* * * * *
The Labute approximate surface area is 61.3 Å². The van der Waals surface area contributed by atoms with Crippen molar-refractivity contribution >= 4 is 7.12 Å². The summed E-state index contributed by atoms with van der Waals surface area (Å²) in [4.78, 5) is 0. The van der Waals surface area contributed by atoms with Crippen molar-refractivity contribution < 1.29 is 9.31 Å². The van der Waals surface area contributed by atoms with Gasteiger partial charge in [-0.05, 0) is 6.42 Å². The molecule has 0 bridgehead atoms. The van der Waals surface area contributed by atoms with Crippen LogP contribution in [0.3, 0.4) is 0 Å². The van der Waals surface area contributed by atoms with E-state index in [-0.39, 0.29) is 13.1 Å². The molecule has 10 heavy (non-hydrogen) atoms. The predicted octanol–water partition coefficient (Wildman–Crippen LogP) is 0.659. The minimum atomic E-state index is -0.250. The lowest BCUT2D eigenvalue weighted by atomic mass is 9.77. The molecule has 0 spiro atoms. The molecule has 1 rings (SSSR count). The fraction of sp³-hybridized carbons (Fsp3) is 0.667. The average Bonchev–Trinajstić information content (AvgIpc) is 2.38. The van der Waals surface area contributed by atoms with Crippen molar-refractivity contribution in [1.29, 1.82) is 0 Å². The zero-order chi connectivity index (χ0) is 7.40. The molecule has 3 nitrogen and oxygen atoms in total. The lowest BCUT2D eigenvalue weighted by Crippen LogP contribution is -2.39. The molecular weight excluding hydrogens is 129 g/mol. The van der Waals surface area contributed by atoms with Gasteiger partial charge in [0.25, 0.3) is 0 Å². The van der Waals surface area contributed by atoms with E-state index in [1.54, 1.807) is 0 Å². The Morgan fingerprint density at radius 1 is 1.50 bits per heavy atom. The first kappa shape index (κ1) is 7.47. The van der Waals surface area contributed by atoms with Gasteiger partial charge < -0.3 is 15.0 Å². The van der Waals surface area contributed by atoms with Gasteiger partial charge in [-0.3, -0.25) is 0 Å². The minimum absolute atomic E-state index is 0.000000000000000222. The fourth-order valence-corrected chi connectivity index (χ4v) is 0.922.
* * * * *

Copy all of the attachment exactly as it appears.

The Labute approximate surface area is 61.3 Å². The van der Waals surface area contributed by atoms with Crippen molar-refractivity contribution >= 4 is 7.12 Å². The summed E-state index contributed by atoms with van der Waals surface area (Å²) in [4.78, 5) is 0. The van der Waals surface area contributed by atoms with Crippen molar-refractivity contribution < 1.29 is 9.31 Å². The van der Waals surface area contributed by atoms with Gasteiger partial charge in [-0.05, 0) is 6.42 Å². The molecule has 0 bridgehead atoms. The van der Waals surface area contributed by atoms with Crippen LogP contribution in [0.3, 0.4) is 0 Å². The van der Waals surface area contributed by atoms with E-state index in [-0.39, 0.29) is 13.1 Å². The molecule has 10 heavy (non-hydrogen) atoms. The predicted octanol–water partition coefficient (Wildman–Crippen LogP) is 0.659. The minimum atomic E-state index is -0.250. The lowest BCUT2D eigenvalue weighted by atomic mass is 9.77. The molecule has 0 spiro atoms. The molecule has 1 rings (SSSR count). The fraction of sp³-hybridized carbons (Fsp3) is 0.667. The average Bonchev–Trinajstić information content (AvgIpc) is 2.38. The van der Waals surface area contributed by atoms with Crippen molar-refractivity contribution in [1.29, 1.82) is 0 Å². The zero-order chi connectivity index (χ0) is 7.40. The molecule has 3 nitrogen and oxygen atoms in total. The lowest BCUT2D eigenvalue weighted by Crippen LogP contribution is -2.39. The molecular weight excluding hydrogens is 129 g/mol. The van der Waals surface area contributed by atoms with Gasteiger partial charge in [0.25, 0.3) is 0 Å². The van der Waals surface area contributed by atoms with E-state index in [1.54, 1.807) is 0 Å². The Morgan fingerprint density at radius 1 is 1.50 bits per heavy atom. The first kappa shape index (κ1) is 7.47. The van der Waals surface area contributed by atoms with Gasteiger partial charge < -0.3 is 15.0 Å². The van der Waals surface area contributed by atoms with Gasteiger partial charge in [-0.3, -0.25) is 0 Å². The minimum absolute atomic E-state index is 0.000000000000000222. The fourth-order valence-corrected chi connectivity index (χ4v) is 0.922.